Amber Greviskes, Give To Get | June 21, 2023

Disaster Relief: Don’t Rush!

Climate change is real, and while we all want to help when disaster strikes, sometimes rushing in is the wrong thing to do.

We need only to look at the increasing number of a wide range of natural disasters to see the impact of climate change. In 2022, the United States experienced 18 separate weather and climate disasters costing at least $1 billion. Among the disasters that caused this destruction were a winter storm / cold wave; a wildfire event, which included multiple fires; a drought and heat wave; a flood; two tornado outbreaks; three tropical cyclones; and nine severe weather / hail events.

Unfortunately, 2022 was not an anomaly. Both 2021 and 2020 featured 20 or more weather and climate disasters, signaling that this becoming the new normal.

But before you lace up your boots to help those who are impacted by a natural disaster, consider these actions instead:

Prepare if you’re in an area that could be impacted. The first job for anyone in a disaster is to not become someone in need. The fewer people that need help allows emergency crews to focus on the truly desperate. One thing to do is pack a “go bag” ahead of time. You’ll need first aid supplies, food, and water for several days as well as identification, prescriptions, and more. The Centers for Disease Control and Prevention can help you create kits for your home and car, too.

Send money. Volunteers who rush to the scene of disasters can often become hurt or stranded themselves. Supplies – even donations like food and water – can get delayed in transit and cause storage and distribution issues in troubled areas. Consider a monetary donation, which can get to individuals quickly, and can be used to purchase what’s needed when it’s needed. Monetary donations can also assist both in the immediate aftermath as well as through the rebuilding process. The America’s Charities team can help you get started with these types of fundraising campaigns.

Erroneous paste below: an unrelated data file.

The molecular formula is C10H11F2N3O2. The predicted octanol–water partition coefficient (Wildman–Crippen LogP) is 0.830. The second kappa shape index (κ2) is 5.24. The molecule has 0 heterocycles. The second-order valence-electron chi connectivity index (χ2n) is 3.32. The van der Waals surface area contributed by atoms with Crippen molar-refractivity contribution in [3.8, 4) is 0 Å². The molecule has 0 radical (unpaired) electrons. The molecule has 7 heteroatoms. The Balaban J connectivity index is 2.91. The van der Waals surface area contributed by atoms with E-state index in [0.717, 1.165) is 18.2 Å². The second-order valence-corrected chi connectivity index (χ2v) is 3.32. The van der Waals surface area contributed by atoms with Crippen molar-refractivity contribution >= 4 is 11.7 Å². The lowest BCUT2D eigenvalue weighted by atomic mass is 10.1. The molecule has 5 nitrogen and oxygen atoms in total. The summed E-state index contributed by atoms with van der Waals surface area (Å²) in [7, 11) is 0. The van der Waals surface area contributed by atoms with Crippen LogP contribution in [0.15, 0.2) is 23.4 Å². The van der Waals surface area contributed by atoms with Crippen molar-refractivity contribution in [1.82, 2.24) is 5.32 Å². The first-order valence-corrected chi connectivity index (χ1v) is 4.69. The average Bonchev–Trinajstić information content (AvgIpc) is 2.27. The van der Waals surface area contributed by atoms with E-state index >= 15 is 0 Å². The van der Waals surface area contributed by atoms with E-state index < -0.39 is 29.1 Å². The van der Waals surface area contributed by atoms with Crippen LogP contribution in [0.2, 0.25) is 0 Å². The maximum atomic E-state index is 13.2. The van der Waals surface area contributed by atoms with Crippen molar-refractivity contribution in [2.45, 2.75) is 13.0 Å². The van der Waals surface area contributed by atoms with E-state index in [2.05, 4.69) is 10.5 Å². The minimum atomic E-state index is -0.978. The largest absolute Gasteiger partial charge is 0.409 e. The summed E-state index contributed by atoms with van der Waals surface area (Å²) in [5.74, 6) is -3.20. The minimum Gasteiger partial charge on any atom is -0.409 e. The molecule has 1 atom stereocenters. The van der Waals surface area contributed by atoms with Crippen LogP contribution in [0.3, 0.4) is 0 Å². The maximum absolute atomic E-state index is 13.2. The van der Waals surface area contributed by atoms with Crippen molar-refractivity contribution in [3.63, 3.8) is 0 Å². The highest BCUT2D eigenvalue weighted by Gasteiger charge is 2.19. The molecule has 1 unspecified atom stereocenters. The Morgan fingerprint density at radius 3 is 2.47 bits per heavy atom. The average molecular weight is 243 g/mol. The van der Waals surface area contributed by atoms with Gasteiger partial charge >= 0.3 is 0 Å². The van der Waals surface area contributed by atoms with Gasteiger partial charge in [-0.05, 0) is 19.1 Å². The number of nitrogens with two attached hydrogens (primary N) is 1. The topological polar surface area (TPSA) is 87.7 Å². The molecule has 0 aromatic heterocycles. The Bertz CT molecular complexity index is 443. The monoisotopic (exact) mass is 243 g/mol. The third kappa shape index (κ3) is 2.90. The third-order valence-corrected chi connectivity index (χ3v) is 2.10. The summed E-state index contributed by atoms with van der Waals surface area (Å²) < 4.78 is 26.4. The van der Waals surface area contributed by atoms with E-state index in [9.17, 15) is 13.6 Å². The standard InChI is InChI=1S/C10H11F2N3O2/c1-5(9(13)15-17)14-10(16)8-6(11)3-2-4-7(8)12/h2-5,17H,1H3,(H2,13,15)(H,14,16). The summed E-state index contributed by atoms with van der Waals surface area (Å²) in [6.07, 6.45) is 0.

Give blood now. Blood is always needed, especially in the years after the height of the pandemic. The pandemic kept many regular blood donors from giving because they were afraid of contracting the coronavirus. The number of blood donors has not returned to pre-COVID levels. Without an adequate blood supply, life-saving surgeries may be cancelled and individuals who would normally be able to survive the car accidents that often occur alongside natural disasters may not make it.

House displaced friends and family members. In the immediate aftermath of a disaster, housing can be nearly impossible to find. One way to assist is to open your home to friends or family members while they wait to assess the damage to their homes or find suitable alternative housing. 

Foster a furry friend. Animal shelters in disaster areas must often be emptied quickly. Consider fostering one of the shelter’s dogs or cats to ensure that they remain safe during the worst of the crisis. You can also assist a friend or family member by housing his or her pet, which may not be welcomed at a temporary shelter or hotel where your friend or family member may be living.

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